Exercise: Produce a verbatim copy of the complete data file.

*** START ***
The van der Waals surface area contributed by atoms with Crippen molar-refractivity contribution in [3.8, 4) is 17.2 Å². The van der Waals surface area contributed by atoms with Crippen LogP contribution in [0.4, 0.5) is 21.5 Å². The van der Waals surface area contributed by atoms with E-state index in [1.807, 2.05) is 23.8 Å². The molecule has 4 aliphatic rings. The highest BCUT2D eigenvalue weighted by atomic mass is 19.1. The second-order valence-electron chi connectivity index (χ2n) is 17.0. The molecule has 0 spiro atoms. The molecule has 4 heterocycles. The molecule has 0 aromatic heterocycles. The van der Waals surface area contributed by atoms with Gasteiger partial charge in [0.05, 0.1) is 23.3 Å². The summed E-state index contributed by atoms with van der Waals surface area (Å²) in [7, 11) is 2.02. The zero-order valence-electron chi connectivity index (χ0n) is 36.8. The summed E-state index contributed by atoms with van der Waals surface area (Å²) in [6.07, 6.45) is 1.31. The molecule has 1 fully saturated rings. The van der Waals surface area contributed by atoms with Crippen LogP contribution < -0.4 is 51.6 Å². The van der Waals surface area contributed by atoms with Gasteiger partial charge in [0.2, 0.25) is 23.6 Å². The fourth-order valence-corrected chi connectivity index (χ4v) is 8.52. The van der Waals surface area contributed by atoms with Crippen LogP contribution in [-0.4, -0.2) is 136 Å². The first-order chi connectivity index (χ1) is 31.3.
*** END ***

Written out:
The van der Waals surface area contributed by atoms with Crippen molar-refractivity contribution in [3.8, 4) is 17.2 Å². The van der Waals surface area contributed by atoms with Crippen LogP contribution in [0.4, 0.5) is 21.5 Å². The van der Waals surface area contributed by atoms with E-state index in [1.807, 2.05) is 23.8 Å². The molecule has 4 aliphatic rings. The highest BCUT2D eigenvalue weighted by atomic mass is 19.1. The second-order valence-electron chi connectivity index (χ2n) is 17.0. The molecule has 0 spiro atoms. The molecule has 4 heterocycles. The molecule has 0 aromatic heterocycles. The van der Waals surface area contributed by atoms with Gasteiger partial charge in [0.05, 0.1) is 23.3 Å². The summed E-state index contributed by atoms with van der Waals surface area (Å²) in [7, 11) is 2.02. The zero-order valence-electron chi connectivity index (χ0n) is 36.8. The summed E-state index contributed by atoms with van der Waals surface area (Å²) in [6.07, 6.45) is 1.31. The molecule has 1 fully saturated rings. The van der Waals surface area contributed by atoms with Crippen LogP contribution < -0.4 is 51.6 Å². The van der Waals surface area contributed by atoms with Gasteiger partial charge in [0.2, 0.25) is 23.6 Å². The fourth-order valence-corrected chi connectivity index (χ4v) is 8.52. The van der Waals surface area contributed by atoms with Crippen LogP contribution in [-0.4, -0.2) is 136 Å². The first-order chi connectivity index (χ1) is 31.3.